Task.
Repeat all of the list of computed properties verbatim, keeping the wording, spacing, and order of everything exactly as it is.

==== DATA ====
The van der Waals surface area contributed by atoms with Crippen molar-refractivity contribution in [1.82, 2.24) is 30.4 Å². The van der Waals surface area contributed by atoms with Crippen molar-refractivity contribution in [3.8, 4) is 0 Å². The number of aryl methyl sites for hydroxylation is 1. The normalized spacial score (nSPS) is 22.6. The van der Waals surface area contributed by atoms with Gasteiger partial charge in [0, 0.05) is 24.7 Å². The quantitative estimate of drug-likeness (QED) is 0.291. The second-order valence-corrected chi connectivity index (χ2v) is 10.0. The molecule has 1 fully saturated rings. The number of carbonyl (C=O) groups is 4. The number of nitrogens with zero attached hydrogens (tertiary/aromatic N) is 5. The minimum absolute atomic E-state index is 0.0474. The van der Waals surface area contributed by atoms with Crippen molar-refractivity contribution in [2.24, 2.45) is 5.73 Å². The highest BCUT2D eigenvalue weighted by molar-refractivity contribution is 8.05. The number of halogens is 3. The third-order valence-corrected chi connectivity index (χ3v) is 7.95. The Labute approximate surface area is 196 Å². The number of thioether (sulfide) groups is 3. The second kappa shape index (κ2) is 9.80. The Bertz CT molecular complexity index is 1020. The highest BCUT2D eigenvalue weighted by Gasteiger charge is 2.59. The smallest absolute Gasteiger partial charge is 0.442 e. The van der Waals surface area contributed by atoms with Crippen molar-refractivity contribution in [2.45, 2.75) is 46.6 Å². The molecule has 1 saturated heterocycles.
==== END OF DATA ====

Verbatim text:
The van der Waals surface area contributed by atoms with Crippen molar-refractivity contribution in [1.82, 2.24) is 30.4 Å². The van der Waals surface area contributed by atoms with Crippen molar-refractivity contribution in [3.8, 4) is 0 Å². The number of aryl methyl sites for hydroxylation is 1. The normalized spacial score (nSPS) is 22.6. The van der Waals surface area contributed by atoms with Gasteiger partial charge in [0, 0.05) is 24.7 Å². The quantitative estimate of drug-likeness (QED) is 0.291. The second-order valence-corrected chi connectivity index (χ2v) is 10.0. The molecule has 1 fully saturated rings. The number of carbonyl (C=O) groups is 4. The number of nitrogens with zero attached hydrogens (tertiary/aromatic N) is 5. The minimum absolute atomic E-state index is 0.0474. The van der Waals surface area contributed by atoms with Crippen molar-refractivity contribution in [2.24, 2.45) is 5.73 Å². The highest BCUT2D eigenvalue weighted by molar-refractivity contribution is 8.05. The number of halogens is 3. The third-order valence-corrected chi connectivity index (χ3v) is 7.95. The Labute approximate surface area is 196 Å². The number of thioether (sulfide) groups is 3. The second kappa shape index (κ2) is 9.80. The Bertz CT molecular complexity index is 1020. The highest BCUT2D eigenvalue weighted by Gasteiger charge is 2.59. The smallest absolute Gasteiger partial charge is 0.442 e. The van der Waals surface area contributed by atoms with Crippen molar-refractivity contribution in [2.45, 2.75) is 46.6 Å². The molecule has 1 saturated heterocycles.